Despite these qualifications, the results presented here remain the most robust to date for the orbivirus-Culicoides system. In terms of practical application, the results presented here could be used to inform the timing of livestock movement restrictions which are used to control the spread of BTV and other orbiviruses. Current EU legislation already permits the movement of unvaccinated animals during periods of minimal Culicoides activity, as measured using light trap networks (see [50] for a review). The earliest date on which it is possible for transmission from vectors to hosts to resume could be estimated from temperature-EIP relationships such as the ones described in the present study using thermal time accumulation models [51] similar to those used already to forecast crop growth [52] and the development of insect pests [53], provided the temperature of the environment in which the vectors rest after feeding is known. Such an approach has already been suggested for West Nile virus in the United States [54]. A strategy based upon a combined dataset of seasonal activity of Culicoides and a temperature-derived “transmission-free period” could potentially allow safe animal movements for longer periods and with more warning of revocation. This could lead to substantial economic benefits for the livestock industry, but is dependent upon accurate quantitative understanding of the relationship between temperature and EIP, emphasising the need for such relationships to be examined in detail using the listed recommendations to improve both the accuracy of laboratory studies and subsequent analyses.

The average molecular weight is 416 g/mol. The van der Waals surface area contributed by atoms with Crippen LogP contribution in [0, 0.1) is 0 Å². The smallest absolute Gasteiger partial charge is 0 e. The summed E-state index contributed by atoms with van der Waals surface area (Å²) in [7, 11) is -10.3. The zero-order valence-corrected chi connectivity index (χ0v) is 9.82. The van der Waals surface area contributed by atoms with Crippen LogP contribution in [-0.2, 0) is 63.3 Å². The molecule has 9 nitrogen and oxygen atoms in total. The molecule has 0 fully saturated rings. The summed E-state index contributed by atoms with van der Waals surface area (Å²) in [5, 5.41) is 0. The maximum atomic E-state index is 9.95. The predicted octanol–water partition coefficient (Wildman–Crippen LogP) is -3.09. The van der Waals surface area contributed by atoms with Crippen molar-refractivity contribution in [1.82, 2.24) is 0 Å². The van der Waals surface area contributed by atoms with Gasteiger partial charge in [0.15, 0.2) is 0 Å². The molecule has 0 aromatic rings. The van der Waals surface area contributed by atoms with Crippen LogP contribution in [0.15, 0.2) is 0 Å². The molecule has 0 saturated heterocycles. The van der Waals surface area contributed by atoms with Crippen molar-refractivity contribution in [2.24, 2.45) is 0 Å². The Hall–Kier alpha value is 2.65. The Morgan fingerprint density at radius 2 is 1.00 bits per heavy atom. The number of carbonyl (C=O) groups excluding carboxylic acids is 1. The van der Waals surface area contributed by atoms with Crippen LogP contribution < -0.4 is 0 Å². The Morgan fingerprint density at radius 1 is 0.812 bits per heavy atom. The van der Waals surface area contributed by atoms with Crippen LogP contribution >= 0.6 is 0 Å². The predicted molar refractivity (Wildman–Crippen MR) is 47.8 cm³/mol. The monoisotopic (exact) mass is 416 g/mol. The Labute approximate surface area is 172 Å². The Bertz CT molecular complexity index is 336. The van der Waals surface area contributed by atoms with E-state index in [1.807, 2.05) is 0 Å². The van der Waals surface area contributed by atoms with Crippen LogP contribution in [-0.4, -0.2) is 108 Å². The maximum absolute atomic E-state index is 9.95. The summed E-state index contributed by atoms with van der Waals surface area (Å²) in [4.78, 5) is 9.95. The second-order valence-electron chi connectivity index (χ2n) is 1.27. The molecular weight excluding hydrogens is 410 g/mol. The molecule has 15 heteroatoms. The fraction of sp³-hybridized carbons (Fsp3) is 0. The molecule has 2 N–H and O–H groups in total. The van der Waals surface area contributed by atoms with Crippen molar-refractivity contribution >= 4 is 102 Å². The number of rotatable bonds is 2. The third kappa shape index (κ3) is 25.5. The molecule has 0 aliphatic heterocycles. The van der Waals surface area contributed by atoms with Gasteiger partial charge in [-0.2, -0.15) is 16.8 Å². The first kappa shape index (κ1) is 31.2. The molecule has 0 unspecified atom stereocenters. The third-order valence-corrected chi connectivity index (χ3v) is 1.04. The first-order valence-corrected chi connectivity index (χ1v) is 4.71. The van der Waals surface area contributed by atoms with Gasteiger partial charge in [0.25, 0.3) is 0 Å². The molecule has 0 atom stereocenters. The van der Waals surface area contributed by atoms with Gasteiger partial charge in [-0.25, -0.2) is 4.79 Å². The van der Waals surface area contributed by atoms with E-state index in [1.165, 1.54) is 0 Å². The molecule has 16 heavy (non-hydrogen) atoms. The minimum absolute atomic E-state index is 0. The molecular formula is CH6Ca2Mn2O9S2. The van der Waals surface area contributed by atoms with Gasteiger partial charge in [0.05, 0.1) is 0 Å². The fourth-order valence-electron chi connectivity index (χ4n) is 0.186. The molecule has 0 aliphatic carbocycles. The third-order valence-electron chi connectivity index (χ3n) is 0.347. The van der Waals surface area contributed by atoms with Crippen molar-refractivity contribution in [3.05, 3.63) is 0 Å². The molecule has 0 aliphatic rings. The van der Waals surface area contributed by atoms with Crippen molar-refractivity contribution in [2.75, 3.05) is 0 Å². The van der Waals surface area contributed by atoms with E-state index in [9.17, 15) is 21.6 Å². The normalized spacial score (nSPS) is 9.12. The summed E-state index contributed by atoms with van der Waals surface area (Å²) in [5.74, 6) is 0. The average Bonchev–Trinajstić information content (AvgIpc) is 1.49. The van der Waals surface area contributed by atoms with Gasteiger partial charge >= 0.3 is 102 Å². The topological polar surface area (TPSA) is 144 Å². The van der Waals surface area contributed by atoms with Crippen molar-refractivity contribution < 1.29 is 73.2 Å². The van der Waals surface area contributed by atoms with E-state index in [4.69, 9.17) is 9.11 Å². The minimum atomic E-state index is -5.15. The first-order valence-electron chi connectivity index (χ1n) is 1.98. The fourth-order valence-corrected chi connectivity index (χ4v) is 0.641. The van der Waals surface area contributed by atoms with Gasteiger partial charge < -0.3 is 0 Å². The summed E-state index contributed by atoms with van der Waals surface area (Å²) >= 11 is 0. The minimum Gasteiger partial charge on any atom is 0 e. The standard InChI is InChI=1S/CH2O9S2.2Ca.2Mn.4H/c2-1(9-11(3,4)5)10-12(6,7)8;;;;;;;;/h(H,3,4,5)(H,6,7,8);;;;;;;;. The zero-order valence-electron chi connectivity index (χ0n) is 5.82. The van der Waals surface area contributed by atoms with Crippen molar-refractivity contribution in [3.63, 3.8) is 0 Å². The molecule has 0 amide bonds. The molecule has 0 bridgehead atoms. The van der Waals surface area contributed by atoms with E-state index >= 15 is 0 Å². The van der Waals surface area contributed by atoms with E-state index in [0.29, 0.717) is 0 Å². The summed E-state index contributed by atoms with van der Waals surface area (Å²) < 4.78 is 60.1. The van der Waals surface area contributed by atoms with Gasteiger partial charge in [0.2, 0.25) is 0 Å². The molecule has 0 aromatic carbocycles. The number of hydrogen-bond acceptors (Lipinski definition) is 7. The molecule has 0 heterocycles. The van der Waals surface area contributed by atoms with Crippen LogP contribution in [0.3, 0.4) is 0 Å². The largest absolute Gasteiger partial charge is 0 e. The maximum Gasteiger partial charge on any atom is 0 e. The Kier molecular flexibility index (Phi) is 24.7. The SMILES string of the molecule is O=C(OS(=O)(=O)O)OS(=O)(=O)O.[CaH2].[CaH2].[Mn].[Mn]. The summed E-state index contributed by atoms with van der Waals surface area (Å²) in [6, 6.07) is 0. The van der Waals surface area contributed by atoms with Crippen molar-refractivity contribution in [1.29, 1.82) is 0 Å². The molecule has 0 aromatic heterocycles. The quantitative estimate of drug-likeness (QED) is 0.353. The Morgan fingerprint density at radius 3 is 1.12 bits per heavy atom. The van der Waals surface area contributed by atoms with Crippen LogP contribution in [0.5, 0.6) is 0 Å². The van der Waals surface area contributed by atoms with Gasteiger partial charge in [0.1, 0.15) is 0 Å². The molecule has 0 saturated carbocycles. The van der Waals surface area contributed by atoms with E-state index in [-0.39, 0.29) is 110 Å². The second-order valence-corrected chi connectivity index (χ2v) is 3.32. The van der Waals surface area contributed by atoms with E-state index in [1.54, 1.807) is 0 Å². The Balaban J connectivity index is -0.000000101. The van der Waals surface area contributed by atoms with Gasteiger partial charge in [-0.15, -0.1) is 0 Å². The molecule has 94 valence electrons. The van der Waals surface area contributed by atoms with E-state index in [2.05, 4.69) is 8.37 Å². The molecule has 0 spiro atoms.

Supporting Information

Figure S1.

Observed and expected number of Culicoides sonorensis with a fully disseminated infection when reared at different temperatures. Each figure shows the observed (blue circles) and expected (posterior median (red diamonds) and 95% credible interval (error bars)) number of positive C. sonorensis infected with different orbiviruses: African horse sickness virus (AHSV); bluetongue virus (BTV); and epizootic haemorrhagic disease virus (EHDV) (the number indicates serotype). The data were extracted from [15]. The cyan squares show the expected number of positive midges using the estimates for α and Tmin obtained by [15] with φ and k estimated independently by maximum likelihood methods.

https://doi.org/10.1371/journal.pone.0027987.s001

(TIF)

Figure S2.

Observed and expected number of Culicoides bolitinos or Culicoides imicola with a fully disseminated infection when reared at different temperatures. Each figure shows the observed (blue circles) and expected (posterior median and 95% credible interval: red diamonds and error bars) number of positive C. bolitinos or C. imicola infected with bluetongue virus serotype 1. The data were extracted from [14].

https://doi.org/10.1371/journal.pone.0027987.s002

(TIF)

Table S1.

Previous estimates for the temperature dependence of the extrinsic incubation period of different orbiviruses in Culicoides sonorensis.

https://doi.org/10.1371/journal.pone.0027987.s003

(DOCX)

Acknowledgments

The authors would like to acknowledge Mr Eric Denison for production of C. sonorensis used in this study.

Author Contributions

Conceived and designed the experiments: SC GV PM. Performed the experiments: SC JB EV GV. Analyzed the data: SG AW SC. Wrote the paper: SC AW GV SG PM.